6 Reasons for longer wait times in Emergency Rooms and Hospitals

It is a position in which no one ever wants to be. You rush to the emergency room at a hospital with primary healthcare and then receive only dozens of others who also require emergency care and emergency treatment, some with minor symptoms and some others with significant causes. There’s no need for immediate medical attention. You are looking forward to your name at the emergency room minute after minute, hour after hour.

According to the American College of Emergency Physicians, long ER wait times are exceedingly typical across all of the United States. But what causes such long delays in emergency departments, in addition to the number of patients? Here are seven causes of this widespread problem:

Why there are longer wait times at the emergency rooms and hospitals?

Here are top 6 reasons for longer wait times in Emergency Rooms and Hospitals.

Triage

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Whether it’s in the grocery store checkout line or waiting to be served at a restaurant, society has adopted the concept of “first come, first serve” in every other aspect of our life. As a result, we anticipate emergency care facilities to be the same. However, emergency departments treat patients differently. Patients are assigned a level of urgency based on the severity of their wound or disease, a process known as “triage.” The greater the level of speed, the sooner a patient gets admitted. A patient with a mild symptom, such as a bit of cut or burn, may have to wait behind individuals with higher levels of urgency, such as heart discomfort symptoms or significant injuries. While this can be inconvenient, it allows emergency department personnel to assist patients in need of acute care more quickly and may even save lives.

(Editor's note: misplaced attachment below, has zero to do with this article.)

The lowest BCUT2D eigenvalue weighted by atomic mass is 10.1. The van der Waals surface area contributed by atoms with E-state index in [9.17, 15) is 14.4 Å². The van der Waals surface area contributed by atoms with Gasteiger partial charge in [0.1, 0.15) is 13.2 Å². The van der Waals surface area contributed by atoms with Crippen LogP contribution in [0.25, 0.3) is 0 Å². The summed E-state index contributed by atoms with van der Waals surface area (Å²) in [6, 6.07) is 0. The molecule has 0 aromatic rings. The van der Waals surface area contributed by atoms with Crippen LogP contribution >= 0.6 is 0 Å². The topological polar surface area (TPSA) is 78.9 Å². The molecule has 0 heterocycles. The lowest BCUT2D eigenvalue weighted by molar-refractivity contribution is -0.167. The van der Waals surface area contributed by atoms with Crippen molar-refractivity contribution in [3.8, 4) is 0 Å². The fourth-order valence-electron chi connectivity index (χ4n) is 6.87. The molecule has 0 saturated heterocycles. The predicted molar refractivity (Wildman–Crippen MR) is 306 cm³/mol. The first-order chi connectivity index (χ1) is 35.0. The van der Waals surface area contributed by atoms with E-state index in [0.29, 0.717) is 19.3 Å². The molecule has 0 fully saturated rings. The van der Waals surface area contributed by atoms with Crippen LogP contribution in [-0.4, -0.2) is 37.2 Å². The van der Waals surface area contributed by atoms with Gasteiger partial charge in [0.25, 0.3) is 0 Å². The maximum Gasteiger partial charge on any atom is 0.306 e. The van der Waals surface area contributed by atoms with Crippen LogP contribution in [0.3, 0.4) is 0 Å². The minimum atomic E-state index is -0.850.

Diagnosis

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The time it takes to diagnose each patient is another element that contributes to extended ER wait times. Depending on the disease or damage, emergency physicians must first rule out life-threatening diseases before administering blood tests, X-rays, CT scans, and other lab work. For ERs that do not have convenient access to imaging equipment and labs, it might take hours, if not days, to finish these tests and analyze the results, resulting in lengthy wait times for people waiting to be admitted. For faster service, RMB suggests emergency rooms to have in-house imaging equipment and labs that are open 24 hours a day, seven days a week.

Boarding

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Every hospital or emergency room facility has a limited number of beds available for patients to rest while being diagnosed and treated. This figure represents the number of patients an emergency room physician can assist at the same time. While most instances result in same-day discharge or transfer to another department, some patients require extended boarding durations.

Specialists and other Physicians